3 Myths About Mulches

Mulches are one of the most beneficial organic materials you can spread on your garden. Once applied, they will decay into organic matter — something that is essential to having healthy soil life and plant life.

Mulch also reduces the need for fertilisers and amendments and prevents the growth of weeds in your garden. It helps keep the soil evenly moist and protects the crowns of perennial plants from the harsh effects of winter. It also helps nurture the roots of trees and shrubs, prevents erosion, and keeps nutrients in place.

But even if mulches provide numerous benefits to plants and your garden soil, many people still have a lot of misconceptions about them. Here are the top five myths about mulches and the facts behind them:

  1. You can use pretty much anything as mulch.

Fact:  Leaves, pine needles, grass clippings, straw, tree bark, and wood chips are just some of the most common items that can be used as mulch. However, you can’t just spread one or more of these items on your soil. The truth is, you will see great results when you select a specific type of mulch based on what’s been planted in your lawn. This is because different types of plants require different levels of alkalinity, water, and nutrients such as nitrogen and oxygen.

Below is a simple guide you can follow to correctly choose the right type of mulch to spread on your lawn:

  • For vegetable gardens, use compost, grass clippings, shredded leaves and straw.
  • For flowers and shrub beds, compost, fine tree bark, pine needles, and shredded leaves are more suitable.
  • For trees and shrubs, mulch made from coarse tree bark is best.
  • For plants that bear berries, use grass clippings and straw.
  1. Spreading excessive amounts of mulch is great for your soil and plants.

Fact: Many people think tall mulches mounded around trunks and stems of plants are good for them. Unfortunately, this isn’t true. Tall mounded mulches invite a host of problems. They can stimulate above-ground “hair roots” on the trunk — something that isn’t good for the tree. They will also attract insects and rodents which may infest or gnaw trunks, which can then lead to the death of the plant. It can cause bark decay as well.  The best way to mulch a tree or shrub is in a donut shape.

  1. Because of mulch, all the plants will grow and flourish faster even without extra care.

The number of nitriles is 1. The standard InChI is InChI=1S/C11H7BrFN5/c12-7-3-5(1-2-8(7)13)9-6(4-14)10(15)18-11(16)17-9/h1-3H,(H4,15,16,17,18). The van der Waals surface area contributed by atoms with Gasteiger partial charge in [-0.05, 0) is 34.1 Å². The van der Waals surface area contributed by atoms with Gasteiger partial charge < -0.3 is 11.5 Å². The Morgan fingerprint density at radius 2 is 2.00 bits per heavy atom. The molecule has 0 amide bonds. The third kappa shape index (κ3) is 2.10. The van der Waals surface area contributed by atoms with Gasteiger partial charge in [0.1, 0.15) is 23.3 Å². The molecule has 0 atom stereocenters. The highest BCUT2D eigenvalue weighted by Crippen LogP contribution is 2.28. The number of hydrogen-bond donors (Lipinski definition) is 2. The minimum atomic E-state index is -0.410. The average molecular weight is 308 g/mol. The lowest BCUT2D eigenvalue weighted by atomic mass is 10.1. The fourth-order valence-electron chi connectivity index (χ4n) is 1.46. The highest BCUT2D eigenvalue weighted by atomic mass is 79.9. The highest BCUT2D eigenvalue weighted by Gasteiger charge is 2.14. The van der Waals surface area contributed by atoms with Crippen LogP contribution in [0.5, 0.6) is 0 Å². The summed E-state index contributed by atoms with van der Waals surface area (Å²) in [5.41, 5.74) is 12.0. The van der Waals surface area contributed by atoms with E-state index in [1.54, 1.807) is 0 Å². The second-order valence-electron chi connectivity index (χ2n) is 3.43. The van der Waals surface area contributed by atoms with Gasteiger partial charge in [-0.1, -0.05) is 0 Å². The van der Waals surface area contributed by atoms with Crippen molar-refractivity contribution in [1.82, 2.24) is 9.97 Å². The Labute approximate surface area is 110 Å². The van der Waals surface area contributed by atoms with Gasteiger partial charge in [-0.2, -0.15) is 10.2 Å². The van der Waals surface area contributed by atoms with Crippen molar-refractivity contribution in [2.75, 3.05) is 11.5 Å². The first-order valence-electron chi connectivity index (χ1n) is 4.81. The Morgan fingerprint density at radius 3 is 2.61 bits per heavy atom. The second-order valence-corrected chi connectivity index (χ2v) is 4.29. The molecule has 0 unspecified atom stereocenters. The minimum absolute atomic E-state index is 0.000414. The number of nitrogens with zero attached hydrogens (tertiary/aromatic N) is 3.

Mulch provide a lot of nutrients to your plants. However, they won’t grow on their own simply because they are covered with mulch. They will still need regular watering. In addition, they will also require compost and fertilisers from time to time.  You will also have to remove weeds immediately if they come up. Remember to protect your plants from pests as well.

Due to the several benefits they provide to plants, mulches are gardening supplies that you should always have at hand.

It’s coming into winter, and while a lot of places in Australia stay relatively comfortable during the season, some areas can get pretty chilly. It’s important to install the right type of lawn for your area, and for some places this can mean finding variants that are frost tolerant and cope well in cooler weather. […]

Having your own garden of herbs offers a few advantages. For one, you are assured that the herbs you use for cooking are guaranteed fresh. You can grow your herbs the way you want to, perhaps with minimal use of chemicals. Furthermore, you can save a few dollars. The key to having a thriving garden […]

Many people love the idea of having a veggie patch in their yard, but the idea of getting started can seem daunting. While some fruits, vegetables and seeds can be tricky to grow for the inexperienced gardener, there are many out there that are relatively simple. We’ve outlined some below to get you started on […]

While it is not currently bushfire season, if you live in a bushfire-affected area, it can be good to begin preparing early. Bushfires can have a devastating effect on a property, so ensuring you have taken measures to prevent them or lessen their impact is vital. Read on for a few bushfire […]

Request a Free Quote
Free Quote